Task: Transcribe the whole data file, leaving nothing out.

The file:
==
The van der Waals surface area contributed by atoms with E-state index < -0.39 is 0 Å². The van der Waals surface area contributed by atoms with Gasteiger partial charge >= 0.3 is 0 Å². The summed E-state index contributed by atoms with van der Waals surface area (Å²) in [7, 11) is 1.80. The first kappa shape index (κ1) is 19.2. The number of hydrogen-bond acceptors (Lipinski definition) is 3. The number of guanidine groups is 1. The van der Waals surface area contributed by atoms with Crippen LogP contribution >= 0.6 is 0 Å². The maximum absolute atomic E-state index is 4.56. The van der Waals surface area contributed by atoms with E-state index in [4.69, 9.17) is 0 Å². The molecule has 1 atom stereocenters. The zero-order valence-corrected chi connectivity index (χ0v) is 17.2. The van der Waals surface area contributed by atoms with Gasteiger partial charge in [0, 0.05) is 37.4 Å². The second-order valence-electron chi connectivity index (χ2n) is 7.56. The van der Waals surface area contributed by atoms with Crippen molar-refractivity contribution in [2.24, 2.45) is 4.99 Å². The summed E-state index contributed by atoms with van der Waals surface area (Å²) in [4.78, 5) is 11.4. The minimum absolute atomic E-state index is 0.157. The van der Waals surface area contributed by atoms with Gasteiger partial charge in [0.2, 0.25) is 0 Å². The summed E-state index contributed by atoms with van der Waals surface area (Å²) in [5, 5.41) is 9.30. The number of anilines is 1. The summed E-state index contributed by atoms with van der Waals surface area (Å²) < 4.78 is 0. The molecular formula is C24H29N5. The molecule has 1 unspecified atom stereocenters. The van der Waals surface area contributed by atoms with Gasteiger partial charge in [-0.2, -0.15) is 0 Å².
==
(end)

The van der Waals surface area contributed by atoms with E-state index < -0.39 is 0 Å². The van der Waals surface area contributed by atoms with Gasteiger partial charge >= 0.3 is 0 Å². The summed E-state index contributed by atoms with van der Waals surface area (Å²) in [7, 11) is 1.80. The first kappa shape index (κ1) is 19.2. The number of hydrogen-bond acceptors (Lipinski definition) is 3. The number of guanidine groups is 1. The van der Waals surface area contributed by atoms with Crippen LogP contribution >= 0.6 is 0 Å². The maximum absolute atomic E-state index is 4.56. The van der Waals surface area contributed by atoms with E-state index in [4.69, 9.17) is 0 Å². The molecule has 1 atom stereocenters. The zero-order valence-corrected chi connectivity index (χ0v) is 17.2. The van der Waals surface area contributed by atoms with Gasteiger partial charge in [0, 0.05) is 37.4 Å². The second-order valence-electron chi connectivity index (χ2n) is 7.56. The van der Waals surface area contributed by atoms with Crippen molar-refractivity contribution in [2.24, 2.45) is 4.99 Å². The summed E-state index contributed by atoms with van der Waals surface area (Å²) in [4.78, 5) is 11.4. The minimum absolute atomic E-state index is 0.157. The van der Waals surface area contributed by atoms with Gasteiger partial charge in [0.2, 0.25) is 0 Å². The summed E-state index contributed by atoms with van der Waals surface area (Å²) in [5, 5.41) is 9.30. The number of anilines is 1. The summed E-state index contributed by atoms with van der Waals surface area (Å²) < 4.78 is 0. The molecular formula is C24H29N5. The molecule has 1 unspecified atom stereocenters. The van der Waals surface area contributed by atoms with Gasteiger partial charge in [-0.2, -0.15) is 0 Å².